All About Lyme!

May is National Lyme Disease Awareness Month, and with ticks already out in full force we thought we’d sit down with ARLGP veterinarian, Dr. Beth Sperry, to chat about what you can do to protect your pets. Read all about Lyme below, and steps you can take to prevent infection from a tick bite.

There are many different types of ticks. Learn which are in your area, and what you should look for! (Image via Pup's Place blog)

There are many different types of ticks. Learn which are in your area, and what you should look for! (Image via Pup’s Place blog)

What is Lyme disease?
Lyme disease is an infection caused by a bacterium called Borrelia burgdorferi.  It is transmitted to dogs through the bite of a tick. The most common tick that carries Lyme disease is the deer tick, but other species of ticks can be involved. Lyme disease is a systemic infection that can cause multiple problems but often localizes in joints, causing fever and lameness. Dogs cannot directly infect people, but the same ticks that cause infections in dogs can cause Lyme disease in people.

What are the most important things to do to prevent tick-borne illnesses like Lyme?
Ticks are found in grassy, wooded, and sandy areas. If you or your dog walk in such places, check your dog and yourself daily for ticks. We see tick “blooms” in early spring and late fall, so be particularly careful during these seasons. There are also many veterinary-approved monthly tick preventatives that can prevent ticks from attaching to your dog and transmitting the Lyme bacterium. Some products even repel ticks from your dog. There is also a very effective annual vaccine for Lyme disease that your dog can receive from your veterinarian. A combination of vaccination, topical tick prevention, and daily checking is the most effective way to prevent Lyme disease.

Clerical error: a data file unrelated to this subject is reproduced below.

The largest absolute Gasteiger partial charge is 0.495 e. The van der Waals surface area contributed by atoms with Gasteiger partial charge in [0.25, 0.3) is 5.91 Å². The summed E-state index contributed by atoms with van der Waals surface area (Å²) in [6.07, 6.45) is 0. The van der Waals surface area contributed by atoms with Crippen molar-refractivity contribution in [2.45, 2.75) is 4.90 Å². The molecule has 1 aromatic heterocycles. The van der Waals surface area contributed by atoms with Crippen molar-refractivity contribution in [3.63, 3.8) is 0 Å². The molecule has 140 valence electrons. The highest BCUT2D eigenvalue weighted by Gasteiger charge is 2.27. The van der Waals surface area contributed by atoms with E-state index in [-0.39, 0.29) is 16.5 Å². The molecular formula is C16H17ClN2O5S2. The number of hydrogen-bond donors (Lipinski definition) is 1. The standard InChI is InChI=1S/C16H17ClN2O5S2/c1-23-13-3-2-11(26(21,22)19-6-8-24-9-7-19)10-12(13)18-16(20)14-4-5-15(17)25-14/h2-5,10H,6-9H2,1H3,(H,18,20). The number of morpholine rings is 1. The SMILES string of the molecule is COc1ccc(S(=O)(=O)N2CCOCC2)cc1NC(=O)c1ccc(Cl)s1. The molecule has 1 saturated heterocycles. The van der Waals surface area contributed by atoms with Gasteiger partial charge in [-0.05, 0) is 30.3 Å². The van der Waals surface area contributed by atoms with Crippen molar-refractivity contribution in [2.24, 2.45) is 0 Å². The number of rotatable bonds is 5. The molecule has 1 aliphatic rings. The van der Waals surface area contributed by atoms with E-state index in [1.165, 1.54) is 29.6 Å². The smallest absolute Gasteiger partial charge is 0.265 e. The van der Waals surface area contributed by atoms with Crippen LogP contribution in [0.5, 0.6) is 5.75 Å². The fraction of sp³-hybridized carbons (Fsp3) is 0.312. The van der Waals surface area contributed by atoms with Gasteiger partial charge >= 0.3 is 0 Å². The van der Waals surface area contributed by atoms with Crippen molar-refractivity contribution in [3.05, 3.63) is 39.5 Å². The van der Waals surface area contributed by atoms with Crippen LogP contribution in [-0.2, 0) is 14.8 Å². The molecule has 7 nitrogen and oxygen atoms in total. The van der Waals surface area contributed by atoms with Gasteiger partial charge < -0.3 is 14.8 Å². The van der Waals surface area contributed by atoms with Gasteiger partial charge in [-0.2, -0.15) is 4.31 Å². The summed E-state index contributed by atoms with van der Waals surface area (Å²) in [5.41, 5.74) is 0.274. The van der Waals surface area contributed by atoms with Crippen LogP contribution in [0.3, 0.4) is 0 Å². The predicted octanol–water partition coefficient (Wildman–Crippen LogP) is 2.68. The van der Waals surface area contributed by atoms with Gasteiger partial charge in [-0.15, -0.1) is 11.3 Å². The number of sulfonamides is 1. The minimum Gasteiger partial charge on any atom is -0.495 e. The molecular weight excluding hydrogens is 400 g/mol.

What are the symptoms of Lyme disease?
While people develop a characteristic “bull’s eye” rash at the site of infection, dogs do not get a rash, so often we do not know they are infected until they become ill or test positive by your veterinarian. Most commonly, dogs with Lyme disease develop fever, general malaise, and a shifting leg lameness a few weeks after becoming infected. Less commonly, dogs can develop cardiac and renal disease from Lyme disease. Dogs can be infected for over a year before any of these systemic signs appear.

Diagnosis and treatment for pets
Your veterinarian will suggest an annual blood test called a 4DX that tests for heartworm disease, Lyme disease, and a few other common tick-borne illnesses. If a dog is positive for Lyme disease, there are further tests available to stage the disease and degree of infection. If you suspect that your dog has Lyme disease, call your veterinarian and schedule an appointment.

A dog infected with Lyme can be treated with a lengthy course of antibiotics. The antibiotics used to treat Lyme disease control the infection and usually clear up signs of illness, but occasionally infections can recur or cause chronic issues. The most important thing you can do to protect your dog is prevention.

For more information:
Speak with your pet’s veterinarian for more information on Lyme disease, prevention methods and treatment. If you suspect your dog may have Lyme, make an appointment to get tested.

Read up! Learn about the different types of ticks in your area, and what your pet is at risk for. This handy guide to ticks is a good place to start!

And don’t forget- healthy pets are happy pets!

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